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Saturday, October 21, 2006

Where Revit is Different to other CAD Programmes

This section is intended to assist the migration from other CAD packages such as AutoCAD, ArchiCAD, 3D Studio or TriForma. If you have not used any of these programmes I would recommend still reading this section, as it will give you further insight into using Revit.

No Marks for Accuracy

It is not important how accurate you are initially with the placement of objects. All properties of every object can be changed at any time.

Peeling back the Layers

In most CAD programmes there is some form of layering system.
Layers are a drawing concept where collections of solids and lines are placed in abstract envelopes. It is up to the user to track (and understand) these layers and how they relate to each other.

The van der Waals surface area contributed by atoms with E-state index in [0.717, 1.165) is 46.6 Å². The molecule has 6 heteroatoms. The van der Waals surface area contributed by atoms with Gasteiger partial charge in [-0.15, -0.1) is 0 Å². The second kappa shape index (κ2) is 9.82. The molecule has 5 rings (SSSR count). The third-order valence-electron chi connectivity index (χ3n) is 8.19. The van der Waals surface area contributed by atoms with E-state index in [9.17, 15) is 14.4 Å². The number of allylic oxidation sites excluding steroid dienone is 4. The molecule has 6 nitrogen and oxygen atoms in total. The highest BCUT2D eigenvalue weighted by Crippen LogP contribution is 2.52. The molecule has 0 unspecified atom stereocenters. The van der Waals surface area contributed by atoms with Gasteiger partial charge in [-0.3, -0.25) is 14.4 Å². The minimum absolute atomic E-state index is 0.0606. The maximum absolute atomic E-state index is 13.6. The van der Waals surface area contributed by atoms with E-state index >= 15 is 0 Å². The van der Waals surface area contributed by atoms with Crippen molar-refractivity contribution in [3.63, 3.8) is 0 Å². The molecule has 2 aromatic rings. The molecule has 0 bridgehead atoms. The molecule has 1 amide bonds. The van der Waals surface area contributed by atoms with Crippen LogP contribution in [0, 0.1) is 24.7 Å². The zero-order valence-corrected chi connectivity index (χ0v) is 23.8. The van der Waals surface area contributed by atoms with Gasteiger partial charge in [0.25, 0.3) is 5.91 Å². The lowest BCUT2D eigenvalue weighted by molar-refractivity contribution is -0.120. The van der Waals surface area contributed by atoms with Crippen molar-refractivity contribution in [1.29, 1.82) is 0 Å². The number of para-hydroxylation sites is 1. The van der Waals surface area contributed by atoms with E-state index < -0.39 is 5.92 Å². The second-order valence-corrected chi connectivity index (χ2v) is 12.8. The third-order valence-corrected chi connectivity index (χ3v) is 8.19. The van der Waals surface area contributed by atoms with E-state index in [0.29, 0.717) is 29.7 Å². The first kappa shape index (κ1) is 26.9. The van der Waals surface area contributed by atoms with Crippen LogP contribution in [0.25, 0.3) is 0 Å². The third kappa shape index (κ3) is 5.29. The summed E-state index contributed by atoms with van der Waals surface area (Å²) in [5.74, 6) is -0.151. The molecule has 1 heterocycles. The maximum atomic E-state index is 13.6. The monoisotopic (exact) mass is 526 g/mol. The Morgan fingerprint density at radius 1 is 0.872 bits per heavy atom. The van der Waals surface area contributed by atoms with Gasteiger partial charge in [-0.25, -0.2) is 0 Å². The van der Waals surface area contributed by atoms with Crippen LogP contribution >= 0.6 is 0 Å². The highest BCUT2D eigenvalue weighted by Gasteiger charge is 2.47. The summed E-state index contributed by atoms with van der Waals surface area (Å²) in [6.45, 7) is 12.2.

Revit has a sophisticated; object based view system that removes the necessity (and danger) of layers. Revit also introduces the fourth dimension into the modeling process with the concept of Phases. Phases are intended to represent changes in the model over time and facilitate efficient group work. Near the end of this tutorial we will begin to use Phases in redeveloping the Villa Savoye.

You do not need to know your X,Y and Z's

Rather than to a static grid system objects in Revit are arranged in relation to other objects. Reference planes, structural grids and boundary lines exist to aid in establishing distances between objects.

Smart objects can be dumb

Revit's Object Based system can be limiting when compared to the simplicity of solid and line based modeling. When creating complex shapes a bit of thought must be entered into as to what the "blob" really is. At the time of writing Revit did not support the creation of very complex shapes such as spirals. The object model of Revit provides for the support of such objects in future releases.

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